In my previous blogs I have written about the truth of what happens with industrial composting and recycling, and why I don’t believe they are the answer to solving the plastic waste crisis. But if neither of these commonly accepted practices are the answer, what is? First, it’s important to clarify something. Industrial composting and recycling don’t work for most of the country (at least right now) because they rely on closed-loop systems.
A closed-loop system is one where no waste is ever going to a landfill, but is instead being diverted to another facility that can either recycle or compost the waste product. This is an excellent idea and one we should continue working towards, but it requires a massive investment in infrastructure, disposal practices, consumer education, and regulation. To give you an idea of how far we are from a viable closed-loop national system, less than 10% of all plastic gets recycled, and less than 5% of industrially compostable products get composted.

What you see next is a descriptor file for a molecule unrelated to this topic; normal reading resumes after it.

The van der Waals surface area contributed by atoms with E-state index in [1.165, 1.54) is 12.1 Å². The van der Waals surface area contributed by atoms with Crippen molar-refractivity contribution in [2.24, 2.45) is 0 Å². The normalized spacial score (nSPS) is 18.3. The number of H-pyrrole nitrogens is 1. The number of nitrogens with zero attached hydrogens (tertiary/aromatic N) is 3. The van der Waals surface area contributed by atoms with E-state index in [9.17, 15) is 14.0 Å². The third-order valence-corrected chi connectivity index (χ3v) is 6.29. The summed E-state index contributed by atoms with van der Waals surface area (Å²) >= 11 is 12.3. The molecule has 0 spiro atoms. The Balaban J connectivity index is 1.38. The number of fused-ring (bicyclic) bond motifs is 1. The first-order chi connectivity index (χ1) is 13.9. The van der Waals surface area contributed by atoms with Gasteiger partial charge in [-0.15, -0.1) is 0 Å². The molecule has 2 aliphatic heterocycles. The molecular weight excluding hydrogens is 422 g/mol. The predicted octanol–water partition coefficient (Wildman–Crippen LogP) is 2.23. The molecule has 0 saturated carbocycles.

Given this, it is absolutely crucial to rapidly introduce products to the market that don’t require a closed-loop system to have an end-of-life waste profile that isn’t harmful to the environment. It is PlantSwitch’s mission to make that happen using the newest and best technology avialable. For a product to meet the PlantSwitch criteria, it must come from renewable resources (ie. plants), and be designed to degrade in the environments where it will ultimately end up (ie. landfills, soil, home compost, or the ocean). Right now the products we use are designed for landfill degradation, and our goal is to have marine degradable products within the next year.
There are a lot of exciting things happening with plant-based technology right now, and I believe we are only a couple years away from having a fully marine and landfill biodegradable material that is ready for commercial scalability in all manufacturing applications. This would provide the ultimate solution to combatting plastic waste, which is to stop producing plastic altogether. Recycling and composting are great practices, but the reliance on a closed loop system is in my opinion less feasible and will take much longer to implement effectively than a complete plastic replacement.